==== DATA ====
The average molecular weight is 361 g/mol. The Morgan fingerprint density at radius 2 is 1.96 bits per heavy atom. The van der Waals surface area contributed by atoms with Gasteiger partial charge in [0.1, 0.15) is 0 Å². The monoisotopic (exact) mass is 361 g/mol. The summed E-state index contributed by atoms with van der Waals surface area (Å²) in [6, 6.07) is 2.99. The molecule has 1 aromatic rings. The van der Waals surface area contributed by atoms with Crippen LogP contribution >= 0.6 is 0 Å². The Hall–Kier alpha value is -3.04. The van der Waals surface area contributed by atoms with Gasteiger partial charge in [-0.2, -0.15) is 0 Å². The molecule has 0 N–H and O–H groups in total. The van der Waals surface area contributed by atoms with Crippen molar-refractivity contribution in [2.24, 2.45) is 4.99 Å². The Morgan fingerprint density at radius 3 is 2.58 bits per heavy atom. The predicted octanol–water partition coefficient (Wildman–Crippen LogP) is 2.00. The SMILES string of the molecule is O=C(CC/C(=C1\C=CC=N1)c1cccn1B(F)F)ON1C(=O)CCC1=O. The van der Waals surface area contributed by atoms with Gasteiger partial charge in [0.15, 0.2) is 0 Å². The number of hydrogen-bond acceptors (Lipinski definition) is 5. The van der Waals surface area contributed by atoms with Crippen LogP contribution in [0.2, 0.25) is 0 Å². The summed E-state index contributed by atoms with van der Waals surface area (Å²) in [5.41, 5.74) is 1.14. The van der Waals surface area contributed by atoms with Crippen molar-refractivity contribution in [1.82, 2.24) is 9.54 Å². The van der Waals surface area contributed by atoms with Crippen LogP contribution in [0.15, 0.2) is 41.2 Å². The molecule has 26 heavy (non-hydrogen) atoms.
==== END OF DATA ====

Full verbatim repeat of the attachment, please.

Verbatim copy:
The average molecular weight is 361 g/mol. The Morgan fingerprint density at radius 2 is 1.96 bits per heavy atom. The van der Waals surface area contributed by atoms with Gasteiger partial charge in [0.1, 0.15) is 0 Å². The monoisotopic (exact) mass is 361 g/mol. The summed E-state index contributed by atoms with van der Waals surface area (Å²) in [6, 6.07) is 2.99. The molecule has 1 aromatic rings. The van der Waals surface area contributed by atoms with Crippen LogP contribution >= 0.6 is 0 Å². The Hall–Kier alpha value is -3.04. The van der Waals surface area contributed by atoms with Gasteiger partial charge in [-0.2, -0.15) is 0 Å². The molecule has 0 N–H and O–H groups in total. The van der Waals surface area contributed by atoms with Crippen molar-refractivity contribution in [2.24, 2.45) is 4.99 Å². The Morgan fingerprint density at radius 3 is 2.58 bits per heavy atom. The predicted octanol–water partition coefficient (Wildman–Crippen LogP) is 2.00. The SMILES string of the molecule is O=C(CC/C(=C1\C=CC=N1)c1cccn1B(F)F)ON1C(=O)CCC1=O. The van der Waals surface area contributed by atoms with Gasteiger partial charge in [0.15, 0.2) is 0 Å². The number of hydrogen-bond acceptors (Lipinski definition) is 5. The van der Waals surface area contributed by atoms with Crippen LogP contribution in [0.2, 0.25) is 0 Å². The summed E-state index contributed by atoms with van der Waals surface area (Å²) in [5.41, 5.74) is 1.14. The van der Waals surface area contributed by atoms with Crippen molar-refractivity contribution in [1.82, 2.24) is 9.54 Å². The van der Waals surface area contributed by atoms with Crippen LogP contribution in [0.15, 0.2) is 41.2 Å². The molecule has 26 heavy (non-hydrogen) atoms.